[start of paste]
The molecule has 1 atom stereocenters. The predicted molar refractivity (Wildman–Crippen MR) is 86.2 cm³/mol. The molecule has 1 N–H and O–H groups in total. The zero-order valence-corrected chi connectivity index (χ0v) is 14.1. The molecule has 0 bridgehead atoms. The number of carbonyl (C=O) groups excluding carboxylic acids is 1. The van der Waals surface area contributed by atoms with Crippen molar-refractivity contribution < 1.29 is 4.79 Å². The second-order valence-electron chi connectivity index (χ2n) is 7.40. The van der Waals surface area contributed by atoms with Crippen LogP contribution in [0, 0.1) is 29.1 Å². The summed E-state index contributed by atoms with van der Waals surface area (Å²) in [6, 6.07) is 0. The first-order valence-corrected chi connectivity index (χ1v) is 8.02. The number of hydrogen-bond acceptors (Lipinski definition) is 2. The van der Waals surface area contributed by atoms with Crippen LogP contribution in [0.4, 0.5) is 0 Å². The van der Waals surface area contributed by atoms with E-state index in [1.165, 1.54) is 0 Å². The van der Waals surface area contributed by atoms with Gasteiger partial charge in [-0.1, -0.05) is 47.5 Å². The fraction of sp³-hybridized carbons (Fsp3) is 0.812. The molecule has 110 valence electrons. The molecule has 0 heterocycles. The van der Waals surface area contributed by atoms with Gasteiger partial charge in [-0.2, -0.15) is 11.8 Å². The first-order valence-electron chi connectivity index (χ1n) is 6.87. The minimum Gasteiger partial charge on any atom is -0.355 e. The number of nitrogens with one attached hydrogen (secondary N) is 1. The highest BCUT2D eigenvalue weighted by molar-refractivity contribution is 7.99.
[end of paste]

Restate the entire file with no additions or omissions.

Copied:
The molecule has 1 atom stereocenters. The predicted molar refractivity (Wildman–Crippen MR) is 86.2 cm³/mol. The molecule has 1 N–H and O–H groups in total. The zero-order valence-corrected chi connectivity index (χ0v) is 14.1. The molecule has 0 bridgehead atoms. The number of carbonyl (C=O) groups excluding carboxylic acids is 1. The van der Waals surface area contributed by atoms with Crippen molar-refractivity contribution < 1.29 is 4.79 Å². The second-order valence-electron chi connectivity index (χ2n) is 7.40. The van der Waals surface area contributed by atoms with Crippen LogP contribution in [0, 0.1) is 29.1 Å². The summed E-state index contributed by atoms with van der Waals surface area (Å²) in [6, 6.07) is 0. The first-order valence-corrected chi connectivity index (χ1v) is 8.02. The number of hydrogen-bond acceptors (Lipinski definition) is 2. The van der Waals surface area contributed by atoms with Crippen LogP contribution in [0.4, 0.5) is 0 Å². The van der Waals surface area contributed by atoms with E-state index in [1.165, 1.54) is 0 Å². The van der Waals surface area contributed by atoms with Gasteiger partial charge in [-0.1, -0.05) is 47.5 Å². The fraction of sp³-hybridized carbons (Fsp3) is 0.812. The molecule has 110 valence electrons. The molecule has 0 heterocycles. The van der Waals surface area contributed by atoms with Gasteiger partial charge in [-0.2, -0.15) is 11.8 Å². The first-order valence-electron chi connectivity index (χ1n) is 6.87. The minimum Gasteiger partial charge on any atom is -0.355 e. The number of nitrogens with one attached hydrogen (secondary N) is 1. The highest BCUT2D eigenvalue weighted by molar-refractivity contribution is 7.99.